# How do you Use the trapezoidal rule with #n=6# to approximate the integral #int_0^3dx/(1+x^2+x^4)dx#?

The trapezoidal rule is just a formula. From what we are given, we have:

The formula is:

By signing up, you agree to our Terms of Service and Privacy Policy

To use the Trapezoidal Rule with ( n = 6 ) to approximate the integral ( \int_{0}^{3} \frac{dx}{1 + x^2 + x^4} ), you partition the interval ([0, 3]) into ( n = 6 ) subintervals of equal width. Then, you compute the function values at the endpoints of these subintervals and apply the Trapezoidal Rule formula:

[ \int_{a}^{b} f(x) , dx \approx \frac{h}{2} \left[ f(x_0) + 2f(x_1) + 2f(x_2) + \ldots + 2f(x_{n-1}) + f(x_n) \right] ]

where ( h ) is the width of each subinterval, ( a ) and ( b ) are the lower and upper limits of integration respectively, and ( x_0, x_1, \ldots, x_n ) are the partition points.

In this case, ( a = 0 ), ( b = 3 ), ( n = 6 ), and ( h = \frac{b - a}{n} = \frac{3 - 0}{6} = \frac{1}{2} ).

Then, compute the function values at the endpoints of the subintervals:

[ f(0), f(0.5), f(1), f(1.5), f(2), f(2.5), f(3) ]

Substitute these values into the Trapezoidal Rule formula and perform the computation to obtain the approximation for the integral.

By signing up, you agree to our Terms of Service and Privacy Policy

When evaluating a one-sided limit, you need to be careful when a quantity is approaching zero since its sign is different depending on which way it is approaching zero from. Let us look at some examples.

When evaluating a one-sided limit, you need to be careful when a quantity is approaching zero since its sign is different depending on which way it is approaching zero from. Let us look at some examples.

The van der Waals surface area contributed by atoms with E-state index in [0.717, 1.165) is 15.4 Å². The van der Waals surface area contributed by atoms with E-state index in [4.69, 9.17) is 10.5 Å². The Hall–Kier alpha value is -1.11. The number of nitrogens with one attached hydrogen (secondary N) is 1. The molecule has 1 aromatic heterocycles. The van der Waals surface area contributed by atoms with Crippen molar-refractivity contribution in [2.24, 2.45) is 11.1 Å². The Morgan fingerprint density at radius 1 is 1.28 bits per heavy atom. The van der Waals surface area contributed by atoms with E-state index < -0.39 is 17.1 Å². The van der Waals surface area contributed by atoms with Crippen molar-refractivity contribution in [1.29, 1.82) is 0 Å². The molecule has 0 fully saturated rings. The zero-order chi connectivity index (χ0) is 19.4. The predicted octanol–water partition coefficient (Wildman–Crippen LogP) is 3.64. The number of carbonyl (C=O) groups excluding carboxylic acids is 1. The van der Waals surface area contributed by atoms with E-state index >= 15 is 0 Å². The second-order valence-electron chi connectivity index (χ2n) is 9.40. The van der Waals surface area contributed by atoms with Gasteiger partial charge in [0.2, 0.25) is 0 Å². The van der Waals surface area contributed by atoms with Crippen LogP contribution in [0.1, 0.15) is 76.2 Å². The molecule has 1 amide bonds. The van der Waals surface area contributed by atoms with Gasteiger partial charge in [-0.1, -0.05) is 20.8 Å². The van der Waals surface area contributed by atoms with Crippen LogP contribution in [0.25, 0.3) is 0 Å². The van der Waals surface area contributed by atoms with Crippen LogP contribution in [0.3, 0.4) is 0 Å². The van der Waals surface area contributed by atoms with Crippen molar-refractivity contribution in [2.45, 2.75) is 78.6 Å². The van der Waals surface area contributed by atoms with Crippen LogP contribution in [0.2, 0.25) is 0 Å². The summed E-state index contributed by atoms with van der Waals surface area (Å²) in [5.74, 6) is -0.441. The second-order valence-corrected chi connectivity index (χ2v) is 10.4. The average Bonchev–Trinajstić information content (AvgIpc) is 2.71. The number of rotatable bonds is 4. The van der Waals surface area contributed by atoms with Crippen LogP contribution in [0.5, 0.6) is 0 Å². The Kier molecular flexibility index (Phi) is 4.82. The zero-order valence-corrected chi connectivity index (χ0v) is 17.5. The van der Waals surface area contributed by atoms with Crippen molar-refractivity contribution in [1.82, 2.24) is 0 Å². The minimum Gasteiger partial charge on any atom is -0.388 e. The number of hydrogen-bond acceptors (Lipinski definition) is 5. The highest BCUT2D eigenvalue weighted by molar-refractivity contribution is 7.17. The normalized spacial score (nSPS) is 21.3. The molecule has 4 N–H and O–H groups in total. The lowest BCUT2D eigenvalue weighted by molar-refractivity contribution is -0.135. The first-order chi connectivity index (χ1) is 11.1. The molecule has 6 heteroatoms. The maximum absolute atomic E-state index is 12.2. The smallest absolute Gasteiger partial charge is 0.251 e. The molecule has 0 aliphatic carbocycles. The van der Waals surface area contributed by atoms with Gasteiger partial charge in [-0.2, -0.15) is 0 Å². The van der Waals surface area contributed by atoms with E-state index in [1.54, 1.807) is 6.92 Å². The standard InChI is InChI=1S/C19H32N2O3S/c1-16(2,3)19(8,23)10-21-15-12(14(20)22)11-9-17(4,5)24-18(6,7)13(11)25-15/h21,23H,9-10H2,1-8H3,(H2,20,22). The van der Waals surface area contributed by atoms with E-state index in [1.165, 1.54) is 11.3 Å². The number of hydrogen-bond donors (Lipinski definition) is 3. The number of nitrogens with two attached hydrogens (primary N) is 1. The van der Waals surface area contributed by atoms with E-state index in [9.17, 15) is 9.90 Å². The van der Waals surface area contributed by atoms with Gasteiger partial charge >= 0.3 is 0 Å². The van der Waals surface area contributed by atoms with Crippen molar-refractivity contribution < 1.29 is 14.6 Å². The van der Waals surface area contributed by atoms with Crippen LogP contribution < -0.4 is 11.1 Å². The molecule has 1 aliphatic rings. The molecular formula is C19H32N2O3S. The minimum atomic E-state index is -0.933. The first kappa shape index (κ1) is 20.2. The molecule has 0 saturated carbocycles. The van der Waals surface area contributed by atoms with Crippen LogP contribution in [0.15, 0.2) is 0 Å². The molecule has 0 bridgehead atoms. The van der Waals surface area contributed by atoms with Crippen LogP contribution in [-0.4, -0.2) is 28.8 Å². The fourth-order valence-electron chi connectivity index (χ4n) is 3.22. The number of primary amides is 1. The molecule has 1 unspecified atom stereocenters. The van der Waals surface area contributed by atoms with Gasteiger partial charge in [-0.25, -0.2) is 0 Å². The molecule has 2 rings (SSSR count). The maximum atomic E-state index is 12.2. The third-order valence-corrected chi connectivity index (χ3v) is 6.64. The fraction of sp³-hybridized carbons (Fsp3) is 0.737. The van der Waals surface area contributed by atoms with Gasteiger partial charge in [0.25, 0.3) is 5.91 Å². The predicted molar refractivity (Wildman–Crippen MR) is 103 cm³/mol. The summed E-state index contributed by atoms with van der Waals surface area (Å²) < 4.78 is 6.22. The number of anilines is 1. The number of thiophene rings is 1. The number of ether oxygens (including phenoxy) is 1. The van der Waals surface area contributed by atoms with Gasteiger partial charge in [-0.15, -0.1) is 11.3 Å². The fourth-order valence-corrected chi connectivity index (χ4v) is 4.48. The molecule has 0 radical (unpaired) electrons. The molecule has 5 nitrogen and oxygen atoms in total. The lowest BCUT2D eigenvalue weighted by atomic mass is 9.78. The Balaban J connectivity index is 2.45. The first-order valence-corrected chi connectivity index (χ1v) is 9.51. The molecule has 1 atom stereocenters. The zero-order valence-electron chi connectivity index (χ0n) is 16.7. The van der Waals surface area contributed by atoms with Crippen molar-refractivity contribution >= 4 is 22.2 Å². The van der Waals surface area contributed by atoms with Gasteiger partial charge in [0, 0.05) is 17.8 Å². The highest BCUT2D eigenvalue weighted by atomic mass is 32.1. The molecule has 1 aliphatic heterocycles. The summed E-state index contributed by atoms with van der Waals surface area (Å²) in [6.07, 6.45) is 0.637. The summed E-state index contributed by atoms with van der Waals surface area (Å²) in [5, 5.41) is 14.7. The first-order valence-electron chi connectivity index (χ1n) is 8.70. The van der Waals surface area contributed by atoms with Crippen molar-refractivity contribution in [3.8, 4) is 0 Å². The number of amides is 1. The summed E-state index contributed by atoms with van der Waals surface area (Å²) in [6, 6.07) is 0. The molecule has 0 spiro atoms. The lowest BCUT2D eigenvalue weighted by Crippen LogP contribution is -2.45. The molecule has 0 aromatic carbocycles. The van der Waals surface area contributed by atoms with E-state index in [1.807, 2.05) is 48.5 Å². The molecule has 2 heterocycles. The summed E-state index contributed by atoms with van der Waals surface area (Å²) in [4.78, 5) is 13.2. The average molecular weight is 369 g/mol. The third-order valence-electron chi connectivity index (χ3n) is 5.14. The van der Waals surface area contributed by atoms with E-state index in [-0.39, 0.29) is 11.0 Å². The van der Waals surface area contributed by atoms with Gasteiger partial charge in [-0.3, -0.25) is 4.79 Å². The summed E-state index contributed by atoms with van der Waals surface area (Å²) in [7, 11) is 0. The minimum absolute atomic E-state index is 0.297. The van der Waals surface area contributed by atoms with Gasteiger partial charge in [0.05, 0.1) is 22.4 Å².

When evaluating a one-sided limit, you need to be careful when a quantity is approaching zero since its sign is different depending on which way it is approaching zero from. Let us look at some examples.

- Using Right Riemann Sums, approximate the area under the curve #5x^2-4x# in the interval #[0,3]# with #6# strips?
- How do you find the area between 1 and 2 of #(3x^2-2)dx# using reimann sums?
- How do you find the Riemann sum for #f(x) = x - 5 sin 2x# over 0 <x <3 with six terms, taking the sample points to be right endpoints?
- How do you use Riemann sums to evaluate the area under the curve of #f(x)= 3x # on the closed interval [1,5], with n=4 rectangles using right, left, and midpoints?
- How do you use Riemann sums to evaluate the area under the curve of #f(x)=x^3# on the closed interval [1,3], with n=4 rectangles using right, left, and midpoints?

- 98% accuracy study help
- Covers math, physics, chemistry, biology, and more
- Step-by-step, in-depth guides
- Readily available 24/7